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Friday, June 22, 2007

What It Means To Know The Business, The Technology And The People

12:04:00 PM Posted by Oscar Berg , No comments

I felt a need to elaborate a little on my previous post “Three Questions to Answer Yes to Before Starting an IT Project” where I argue that the probability of project success depends on how well you know the business, the technology and the people that are to be involved in the project. So here are a few examples of how it will help a project manager to make the project successful.

When you know the business...

...you don't have to spend a lot of time and energy on learning and trying to understand the business
...you can avoid misunderstandings since you have enough knowledge about the business context to interpret what stakeholders really want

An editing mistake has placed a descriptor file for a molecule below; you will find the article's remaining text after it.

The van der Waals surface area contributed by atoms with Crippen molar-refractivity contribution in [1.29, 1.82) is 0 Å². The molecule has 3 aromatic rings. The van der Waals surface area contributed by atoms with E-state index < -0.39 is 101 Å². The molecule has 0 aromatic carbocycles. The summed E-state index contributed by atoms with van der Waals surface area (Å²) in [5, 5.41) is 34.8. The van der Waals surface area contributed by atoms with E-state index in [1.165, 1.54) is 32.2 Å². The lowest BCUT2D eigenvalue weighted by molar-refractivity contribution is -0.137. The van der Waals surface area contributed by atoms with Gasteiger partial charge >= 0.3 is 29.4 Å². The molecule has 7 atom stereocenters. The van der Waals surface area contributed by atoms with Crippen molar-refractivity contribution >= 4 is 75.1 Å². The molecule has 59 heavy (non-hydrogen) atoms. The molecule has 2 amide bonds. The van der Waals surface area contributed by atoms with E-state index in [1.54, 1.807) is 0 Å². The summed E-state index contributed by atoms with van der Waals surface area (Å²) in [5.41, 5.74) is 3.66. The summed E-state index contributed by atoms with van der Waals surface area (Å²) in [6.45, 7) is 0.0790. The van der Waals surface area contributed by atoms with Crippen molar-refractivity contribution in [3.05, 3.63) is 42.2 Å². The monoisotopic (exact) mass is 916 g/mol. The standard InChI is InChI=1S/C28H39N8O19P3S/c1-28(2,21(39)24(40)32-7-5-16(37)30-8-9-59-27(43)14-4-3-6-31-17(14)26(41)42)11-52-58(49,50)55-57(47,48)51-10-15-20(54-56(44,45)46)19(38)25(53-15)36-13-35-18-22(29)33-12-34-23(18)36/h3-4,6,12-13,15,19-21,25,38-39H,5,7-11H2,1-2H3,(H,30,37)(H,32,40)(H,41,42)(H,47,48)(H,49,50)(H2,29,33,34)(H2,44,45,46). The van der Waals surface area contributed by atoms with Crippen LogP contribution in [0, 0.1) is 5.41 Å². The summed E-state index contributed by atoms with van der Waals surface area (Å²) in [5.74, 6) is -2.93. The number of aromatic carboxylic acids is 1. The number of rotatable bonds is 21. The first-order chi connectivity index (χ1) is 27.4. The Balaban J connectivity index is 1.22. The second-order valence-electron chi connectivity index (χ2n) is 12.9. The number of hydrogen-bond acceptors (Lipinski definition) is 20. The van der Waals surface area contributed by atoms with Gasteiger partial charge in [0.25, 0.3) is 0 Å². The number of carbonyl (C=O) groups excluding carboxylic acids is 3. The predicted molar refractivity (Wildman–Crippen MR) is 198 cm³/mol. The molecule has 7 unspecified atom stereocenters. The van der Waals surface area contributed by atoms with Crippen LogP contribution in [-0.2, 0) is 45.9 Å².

...you can focus on the goals and deliverables of the project
...you know the politics of the organization and can hopefully manoeuvre the project to avoid major political conflicts
...you know who actually makes the decisions and can anchor the project and requirements with those stakeholders

When you know the technology...

...you know what skills to require from your team members
...it is likely that the technology is mature and proven and thereby less like to cause problems to the project
...the capabilities and limitations of that technology are well known which makes it easier to capture realistic requirements

When you know the people...

...you know what they are capable of and can put together a team that has all the capabilities you need in the project
...people tend to compensate each others weaknesses and complement strengths
...you don't have to spend a lot of hours and energy learning to know each other
... territorial pissings and conflicts within the project team are less likely to occur
...you know how to communicate with each other and can focus on communicating what is necessary instead of everything

If the business, the technology and/or the people is unknown to you or any of your team members, then you know where to expect problems and can focus your risk management efforts in these areas.

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